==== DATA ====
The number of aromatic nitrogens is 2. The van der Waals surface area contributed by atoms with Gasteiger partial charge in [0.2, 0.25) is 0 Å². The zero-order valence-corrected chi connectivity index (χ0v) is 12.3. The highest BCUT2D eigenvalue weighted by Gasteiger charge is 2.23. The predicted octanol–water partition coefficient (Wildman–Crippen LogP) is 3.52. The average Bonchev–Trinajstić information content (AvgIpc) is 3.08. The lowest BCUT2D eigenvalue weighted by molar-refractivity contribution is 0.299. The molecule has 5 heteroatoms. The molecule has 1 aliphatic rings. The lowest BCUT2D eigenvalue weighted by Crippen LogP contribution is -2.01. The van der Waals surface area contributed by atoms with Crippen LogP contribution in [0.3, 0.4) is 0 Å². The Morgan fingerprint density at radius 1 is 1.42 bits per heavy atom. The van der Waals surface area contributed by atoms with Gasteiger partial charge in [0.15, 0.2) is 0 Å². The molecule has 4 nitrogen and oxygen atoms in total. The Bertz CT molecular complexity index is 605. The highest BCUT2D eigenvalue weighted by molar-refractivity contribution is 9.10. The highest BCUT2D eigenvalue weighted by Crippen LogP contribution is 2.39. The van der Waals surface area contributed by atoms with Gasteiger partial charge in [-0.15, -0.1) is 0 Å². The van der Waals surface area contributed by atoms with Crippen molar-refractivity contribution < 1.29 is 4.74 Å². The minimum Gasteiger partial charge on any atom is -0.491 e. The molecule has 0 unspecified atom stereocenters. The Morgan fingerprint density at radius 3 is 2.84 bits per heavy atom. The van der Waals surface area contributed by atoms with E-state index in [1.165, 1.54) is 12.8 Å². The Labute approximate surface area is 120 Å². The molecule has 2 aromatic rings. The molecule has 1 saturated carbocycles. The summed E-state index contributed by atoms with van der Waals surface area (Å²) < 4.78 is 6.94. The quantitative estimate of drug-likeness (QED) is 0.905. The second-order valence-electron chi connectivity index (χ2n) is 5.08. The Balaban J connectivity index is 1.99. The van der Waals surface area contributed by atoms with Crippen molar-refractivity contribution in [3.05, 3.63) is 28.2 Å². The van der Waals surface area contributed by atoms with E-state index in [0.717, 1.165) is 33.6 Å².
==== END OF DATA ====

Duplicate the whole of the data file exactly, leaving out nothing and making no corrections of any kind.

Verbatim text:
The number of aromatic nitrogens is 2. The van der Waals surface area contributed by atoms with Gasteiger partial charge in [0.2, 0.25) is 0 Å². The zero-order valence-corrected chi connectivity index (χ0v) is 12.3. The highest BCUT2D eigenvalue weighted by Gasteiger charge is 2.23. The predicted octanol–water partition coefficient (Wildman–Crippen LogP) is 3.52. The average Bonchev–Trinajstić information content (AvgIpc) is 3.08. The lowest BCUT2D eigenvalue weighted by molar-refractivity contribution is 0.299. The molecule has 5 heteroatoms. The molecule has 1 aliphatic rings. The lowest BCUT2D eigenvalue weighted by Crippen LogP contribution is -2.01. The van der Waals surface area contributed by atoms with Crippen LogP contribution in [0.3, 0.4) is 0 Å². The Morgan fingerprint density at radius 1 is 1.42 bits per heavy atom. The van der Waals surface area contributed by atoms with Gasteiger partial charge in [0.15, 0.2) is 0 Å². The molecule has 4 nitrogen and oxygen atoms in total. The Bertz CT molecular complexity index is 605. The highest BCUT2D eigenvalue weighted by molar-refractivity contribution is 9.10. The highest BCUT2D eigenvalue weighted by Crippen LogP contribution is 2.39. The van der Waals surface area contributed by atoms with Gasteiger partial charge in [-0.15, -0.1) is 0 Å². The van der Waals surface area contributed by atoms with Crippen molar-refractivity contribution < 1.29 is 4.74 Å². The minimum Gasteiger partial charge on any atom is -0.491 e. The molecule has 0 unspecified atom stereocenters. The Morgan fingerprint density at radius 3 is 2.84 bits per heavy atom. The van der Waals surface area contributed by atoms with E-state index in [1.165, 1.54) is 12.8 Å². The Labute approximate surface area is 120 Å². The molecule has 2 aromatic rings. The molecule has 1 saturated carbocycles. The summed E-state index contributed by atoms with van der Waals surface area (Å²) < 4.78 is 6.94. The quantitative estimate of drug-likeness (QED) is 0.905. The second-order valence-electron chi connectivity index (χ2n) is 5.08. The Balaban J connectivity index is 1.99. The van der Waals surface area contributed by atoms with Crippen molar-refractivity contribution in [3.05, 3.63) is 28.2 Å². The van der Waals surface area contributed by atoms with E-state index in [0.717, 1.165) is 33.6 Å².